Behind them, Lorenzo was riding a lonely race as an almighty battle raged between Ben Spies, and the Tech 3 Yamaha duo of Andrea Dovizioso and everyone’s favourite honey badger, Cal Crutchlow. What made this battle all the more intriguing was the speculation over the security of Ben Spies’s Yamaha seat for 2013, the Tech 3 boys were up for a fight. And by god it was a scrap to savour. Dovi took first blood jumping to the front of Spies and C-Squared, but couldn’t pull away. Cal quickly followed past Spies and was all over the back of the No.4 bike like a fat kid on cake. However, it seems as its Dovi’s arse is approximately 2.5m wide (or a double decker bus in layman’s terms) and Crutchlow could not find a way past. With his frustration mounting at his clear speed advantage, he went clear past the braking point of Turn 1 and into the gravel. He did rejoin, but Dovi was in the clear and was able to hold Spies off to claim 3rd , and his 2nd podium of the season.

Crutchlow emerged in what was already proving to be a titanic battle in the mid pack. Young German hopefully Stefan Bradl was being harried by the terrible Ducati threesome of Nicky Hayden, Hector Barbera, Valentino Rossi as the Italian bikes coughed and wheezed to keep pace with Bradl’s LCR Honda. Though Bradl would hold firm, the dice behind him was a joy to watch. As the laps ticked away the 3 squabbled over position, with Crutchlow joining the fray. Even Alvaro Bautista joined in after charging up from last on the grid (due to his “How to charge down a World Champion” escapades from Assen). On the last lap, they were all caught by the wiley old Rossi, who jumped the whole lot of them to salvage 6th, which is surprisingly his best dry result thus far.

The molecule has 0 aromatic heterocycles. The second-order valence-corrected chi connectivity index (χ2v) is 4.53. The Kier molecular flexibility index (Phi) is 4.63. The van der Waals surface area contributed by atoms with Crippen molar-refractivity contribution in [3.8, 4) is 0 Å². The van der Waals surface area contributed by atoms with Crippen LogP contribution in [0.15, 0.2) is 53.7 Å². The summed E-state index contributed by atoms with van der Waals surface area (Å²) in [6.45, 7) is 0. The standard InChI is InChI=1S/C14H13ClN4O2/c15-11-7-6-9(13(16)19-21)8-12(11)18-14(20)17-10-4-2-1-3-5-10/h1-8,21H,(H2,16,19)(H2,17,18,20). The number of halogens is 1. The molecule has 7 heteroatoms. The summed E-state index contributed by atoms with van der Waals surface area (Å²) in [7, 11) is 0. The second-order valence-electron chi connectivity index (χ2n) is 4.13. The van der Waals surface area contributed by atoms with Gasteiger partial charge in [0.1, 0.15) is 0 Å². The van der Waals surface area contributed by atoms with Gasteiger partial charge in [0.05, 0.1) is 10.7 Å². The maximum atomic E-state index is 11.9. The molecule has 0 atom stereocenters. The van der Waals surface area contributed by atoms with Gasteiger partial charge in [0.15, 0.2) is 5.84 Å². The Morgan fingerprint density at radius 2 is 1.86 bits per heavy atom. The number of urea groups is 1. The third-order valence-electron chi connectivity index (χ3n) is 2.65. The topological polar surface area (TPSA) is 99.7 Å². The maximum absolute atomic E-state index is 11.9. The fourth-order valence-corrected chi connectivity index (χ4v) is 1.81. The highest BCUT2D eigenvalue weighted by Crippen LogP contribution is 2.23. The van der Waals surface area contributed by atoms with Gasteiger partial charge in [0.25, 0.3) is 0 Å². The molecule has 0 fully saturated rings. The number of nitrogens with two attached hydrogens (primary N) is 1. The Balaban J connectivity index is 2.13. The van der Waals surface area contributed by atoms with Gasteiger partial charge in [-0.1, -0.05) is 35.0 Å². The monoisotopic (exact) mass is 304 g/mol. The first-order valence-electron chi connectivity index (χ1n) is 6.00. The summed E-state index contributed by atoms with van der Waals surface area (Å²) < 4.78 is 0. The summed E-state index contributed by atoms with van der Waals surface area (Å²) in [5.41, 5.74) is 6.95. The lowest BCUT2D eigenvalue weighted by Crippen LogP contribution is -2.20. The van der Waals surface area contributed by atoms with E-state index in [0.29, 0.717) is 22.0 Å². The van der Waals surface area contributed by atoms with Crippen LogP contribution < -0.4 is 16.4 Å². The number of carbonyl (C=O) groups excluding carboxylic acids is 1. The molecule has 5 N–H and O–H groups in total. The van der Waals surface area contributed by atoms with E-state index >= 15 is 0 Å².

Rossi stalks the rear of the group, but not in an Uccio way